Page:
Editor’s note: Aldo Maria Valli, the author of the following article, is the reporter with whom Archbishop Carlo Maria Viganò originally planned the publication of his allegations against Pope Francis and several high-ranking Vatican cardinals. For the adventure of how Archbishop Viganò’s report came to be, click here. For Viganò’s response to the initial wave of criticism against him, click here.
Recent comments by various journalists on the controversy surrounding Archbishop Carlo Maria Viganò after the publication of his memoir attempt to discredit the former nuncio to the United States. In particular, it is noted that, in May 2012, at a gala dinner in New York, Viganò spoke words of kindness and esteem for Cardinal Theodore McCarrick, even though he already knew that the cardinal had been sanctioned by Pope Benedict XVI, who had asked McCarrick not to attend public ceremonies and not to travel.
A video from that event, which took place at a Manhattan hotel, the World Mission Dinner of the Pontifical Mission Societies, shows Nuncio Viganò open his remarks by greeting Cardinal McCarrick first of all, saying: “Distinguished guests, bishops who are present, and guests who are being honored this evening as ‘Pontifical Ambassadors of the Missions’ – what a beautiful title – first of all, His Eminence Cardinal McCarrick, already an ambassador for some time, as priest, bishop, archbishop, cardinal, and all of us wish him well…”
According to some people, these words are the proof that Viganò is lying. In his memoir, Viganò accuses McCarrick of not having respected the sanctions imposed on him by Pope Benedict XVI, but during that same period of time, [the video shows that] Viganò publicly praised McCarrick.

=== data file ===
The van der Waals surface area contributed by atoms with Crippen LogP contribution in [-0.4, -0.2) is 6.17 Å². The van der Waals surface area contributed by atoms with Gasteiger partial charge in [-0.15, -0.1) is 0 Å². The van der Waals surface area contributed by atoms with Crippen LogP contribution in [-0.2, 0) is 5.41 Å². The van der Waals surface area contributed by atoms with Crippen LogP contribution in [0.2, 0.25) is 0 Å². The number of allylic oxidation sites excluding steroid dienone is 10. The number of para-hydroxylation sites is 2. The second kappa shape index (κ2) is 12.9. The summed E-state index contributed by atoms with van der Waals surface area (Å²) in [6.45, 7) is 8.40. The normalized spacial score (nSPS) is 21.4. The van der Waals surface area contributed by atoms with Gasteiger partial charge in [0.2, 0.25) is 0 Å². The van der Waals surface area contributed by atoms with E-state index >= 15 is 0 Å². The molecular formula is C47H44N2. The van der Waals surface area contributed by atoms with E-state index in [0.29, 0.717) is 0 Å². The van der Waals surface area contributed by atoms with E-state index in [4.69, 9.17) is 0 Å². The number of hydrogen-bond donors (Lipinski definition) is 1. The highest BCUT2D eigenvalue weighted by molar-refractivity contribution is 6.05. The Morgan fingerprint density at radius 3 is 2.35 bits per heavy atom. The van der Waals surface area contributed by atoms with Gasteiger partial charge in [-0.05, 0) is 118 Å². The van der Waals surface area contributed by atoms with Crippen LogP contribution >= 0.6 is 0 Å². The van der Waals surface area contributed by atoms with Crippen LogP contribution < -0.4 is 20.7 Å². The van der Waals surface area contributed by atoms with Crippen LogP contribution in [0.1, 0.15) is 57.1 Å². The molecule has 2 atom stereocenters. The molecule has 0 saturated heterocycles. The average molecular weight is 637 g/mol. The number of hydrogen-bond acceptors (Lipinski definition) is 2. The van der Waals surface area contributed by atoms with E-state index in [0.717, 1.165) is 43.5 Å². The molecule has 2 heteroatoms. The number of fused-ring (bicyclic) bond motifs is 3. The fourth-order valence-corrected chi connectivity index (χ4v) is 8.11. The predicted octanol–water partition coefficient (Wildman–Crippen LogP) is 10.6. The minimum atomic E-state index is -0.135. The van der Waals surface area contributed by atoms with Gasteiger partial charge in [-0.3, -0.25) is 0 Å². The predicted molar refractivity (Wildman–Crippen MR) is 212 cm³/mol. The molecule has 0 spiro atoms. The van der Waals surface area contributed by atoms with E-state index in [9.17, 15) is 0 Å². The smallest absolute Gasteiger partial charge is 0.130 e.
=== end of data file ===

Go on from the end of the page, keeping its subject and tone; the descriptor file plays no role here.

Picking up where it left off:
In my opinion, the video proves no such thing. Let’s think about the circumstances. In May 2012, Viganò has been nuncio to the United States for only a few months (since November 2011). He attends one of his first public high-profile events as the ambassador of the Holy See. The occasion is very prestigious. When a cardinal is present at such an event, from the point of view of the hierarchy, the nuncio [who is only an archbishop] ranks below him and is bound by protocol to greet the cardinal first in his remarks and to speak some words in his honor. Now, in that situation, what should Nuncio Viganò have done? Ignore McCarrick? Or say publicly in his remarks: “Your Eminence, I ought to greet you but I will not, because you are a scoundrel”? Or expose him to public ridicule and say, “Here tonight is Cardinal McCarrick, who takes seminarians to bed with him and has been sanctioned by the pope. I greet him!”?
It is obvious that on such an occasion, the nuncio, the representative of the pope, plays the role of the diplomat he is supposed to be – that is, he does not state publicly either what he knows or what he personally feels about it. Ambassadors often have to hide their personal emotions in order to save appearances. It is simply a part of their job, often unappreciated.
Thus, Viganò makes his greeting. He does so at arm’s length, without any particular emphasis, and God alone can know what was going on inside the soul of the nuncio at that particular moment. But then he is expected to say some word of praise. Viganò says with regard to McCarrick that “we all wish him well.” Isn’t this what a Christian should do? To wish well for the sinner, despite his sin? It seems to me that by using that expression, Viganò did quite well. Although he was only at the beginning of his assignment and thus still not very experienced as nuncio, he held his feelings at bay and respected the exigencies of protocol. I repeat: in these situations, an ambassador is bound to act in this way, to act as if he knows nothing, without letting anything leak out. If Viganò had not acted in this way, he would have given scandal and betrayed the trust of the pope.